Wednesday, May 28, 2008

Stories of Steven Furtado told

Stories of Steven Furtado told
By Sam Bhagwat
of the Valley Mirror

Singing and dancing to the Backstreet Boys.

A “told you so” after friends paintballing a pizza box on a telephone pole led to trouble.

A badly worded comment on a Boy Scout trip: “If you want to lose your innocence, stay with me for a night … that’s not what I meant!”

Stories about Steven Furtado, no longer around to hear friends, family and mentors memorialize him at a Tuesday night candlelight vigil.

From a mother: “As much as I loved (Steven and Jennifer) as kids, I’ll never forget about the adults they never had the chance to be.”

A poem, followed by laughs: “I remember New Years’ Day, when you slept on the couch. We shaved off your eyebrow and still you weren’t a grouch.”

The vigil drew more than 150 people, who gathered in the fenced-in grounds of the Willows High auto shop in the near-twilight. Beforehand, the growing crowd stands in silence punctured mainly by laughs and the sound of cars carrying from the road outside. Gathering in a large circle, friends turn around and give each other handwaves, before turning back inwards. A few pairs stand close and whisper conversation. Tear-covering sunglasses proliferate in the near-twilight.

Mental health counselor Amy Lindsay emceed the event, introducing the Willows High band. They play two somber numbers, including an instrumental version of Josh Groban’s “You Raise Me Up.”

Flames are passed around the audience, with the first candles lit by Steven’s parents.

Schoolmates come up, speaking without a microphone as they recall memories of hanging out.

“I think they brainwashed me, I always raised my hand and said, I’ll be the pink Power Ranger,” recalls a male friend, sobbing.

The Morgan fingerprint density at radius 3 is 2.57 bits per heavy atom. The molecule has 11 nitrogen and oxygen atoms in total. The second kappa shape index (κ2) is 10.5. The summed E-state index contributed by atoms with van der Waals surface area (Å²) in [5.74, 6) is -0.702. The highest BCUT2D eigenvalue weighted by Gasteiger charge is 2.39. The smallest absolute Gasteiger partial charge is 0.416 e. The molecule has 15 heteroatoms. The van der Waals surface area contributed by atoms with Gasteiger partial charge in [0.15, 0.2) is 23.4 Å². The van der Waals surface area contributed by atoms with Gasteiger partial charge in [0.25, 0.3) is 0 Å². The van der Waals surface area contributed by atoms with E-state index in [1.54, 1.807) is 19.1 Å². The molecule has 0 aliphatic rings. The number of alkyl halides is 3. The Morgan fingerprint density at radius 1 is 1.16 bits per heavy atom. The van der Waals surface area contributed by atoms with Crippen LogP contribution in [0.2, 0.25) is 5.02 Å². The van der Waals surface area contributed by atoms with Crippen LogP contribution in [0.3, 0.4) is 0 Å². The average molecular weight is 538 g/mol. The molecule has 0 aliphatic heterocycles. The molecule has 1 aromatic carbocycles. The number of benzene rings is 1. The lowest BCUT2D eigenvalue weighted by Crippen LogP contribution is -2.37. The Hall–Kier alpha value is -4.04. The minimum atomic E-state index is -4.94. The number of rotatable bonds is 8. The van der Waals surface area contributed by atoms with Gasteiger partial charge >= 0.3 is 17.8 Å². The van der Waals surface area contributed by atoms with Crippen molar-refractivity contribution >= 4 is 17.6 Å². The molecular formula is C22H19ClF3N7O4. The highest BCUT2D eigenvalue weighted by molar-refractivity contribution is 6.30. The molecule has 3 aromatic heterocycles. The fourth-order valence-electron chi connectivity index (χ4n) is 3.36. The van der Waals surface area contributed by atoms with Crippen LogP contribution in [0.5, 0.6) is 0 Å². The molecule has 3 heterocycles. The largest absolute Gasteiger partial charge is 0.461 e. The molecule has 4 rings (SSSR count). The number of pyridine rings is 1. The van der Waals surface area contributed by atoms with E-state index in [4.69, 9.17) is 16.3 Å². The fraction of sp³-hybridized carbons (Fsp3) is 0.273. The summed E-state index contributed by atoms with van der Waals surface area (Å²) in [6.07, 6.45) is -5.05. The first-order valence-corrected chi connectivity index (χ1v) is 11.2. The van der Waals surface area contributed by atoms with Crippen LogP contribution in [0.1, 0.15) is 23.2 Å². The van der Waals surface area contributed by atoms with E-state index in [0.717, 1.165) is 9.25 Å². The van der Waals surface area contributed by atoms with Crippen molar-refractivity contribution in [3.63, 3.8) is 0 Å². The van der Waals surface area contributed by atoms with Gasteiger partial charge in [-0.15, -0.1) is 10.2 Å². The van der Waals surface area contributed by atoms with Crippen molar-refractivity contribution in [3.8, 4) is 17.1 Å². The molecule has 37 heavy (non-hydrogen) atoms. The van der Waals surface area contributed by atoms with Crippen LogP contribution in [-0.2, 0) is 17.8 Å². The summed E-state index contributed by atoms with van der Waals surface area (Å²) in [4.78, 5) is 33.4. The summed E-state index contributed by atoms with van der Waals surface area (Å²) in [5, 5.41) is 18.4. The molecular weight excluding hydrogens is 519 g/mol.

Parents and grandparents come in the interlude, reflecting on the promise of a young man.

“He was a guy who was mature beyond his years,” one father says.

Hugs substitute for handshakes as the tears flow. After about an hour, Ms. Lindsay calls the event to a close with a moment of silence. The band then rehearses a song from the Lamb Derby parade – the last song Steven ever played.

Afterwards, students write notes on purple cards in the dim twilight, leaving memories. “We’ve built so much together, you and I.” “I’ll never forget our story at Sani-Food.”

As the crowds drifted off, the mood breaks, or perhaps fades. The setting becomes more casual. Students congregate in groups of five or six. Less solemn laughter returns. Friends slap hands. A group congregates near an old metal car in the auto shop. One boy leans on the car, opening and shutting the passenger door, and playing with the mirror. A nearby teen spits on the ground. Voices grow from the hushed tone of remembrance to more casual, hang-out voices.

“We use our full names for school,” one student asks another. “So, once we’re done with high school, can I call you B-Man?”

“Please leave your candles and the gate,” Ms. Lindsay says, in dismissing the crowd. “The school doesn’t want any explosions in the auto shop.”

Organizer explains vigil

By Sam Bhagwat

of The Valley Mirror

Mental health counselor Amy Lindsay has spent the last two days at the school counseling the kids.

Though she didn’t know Steven Furtado in his life, she’s played a large role in his remembrance, helping to organize the vigil.

“We needed something to do,” she said.

“(The kids) said, let’s do ribbons, so they went to Wal-Mart and got material. They said, let’s do pages. Then, this, so that everyone could hear the funny stories.”

“These kids are amazing,” she said.

“If someone was crying the hallway, they went and hugged them, no matter if they knew them,” she said. “It was not about them.”

“It was very quiet at school.”

She said the high schoolers were mostly handling the situation in peer-to-peer support groups, rather than one-on-one counseling.

The names of Kayla Arnold and Brian Parks were not mentioned at the memorial.

“This wasn’t about them,” Ms. Lindsay said.

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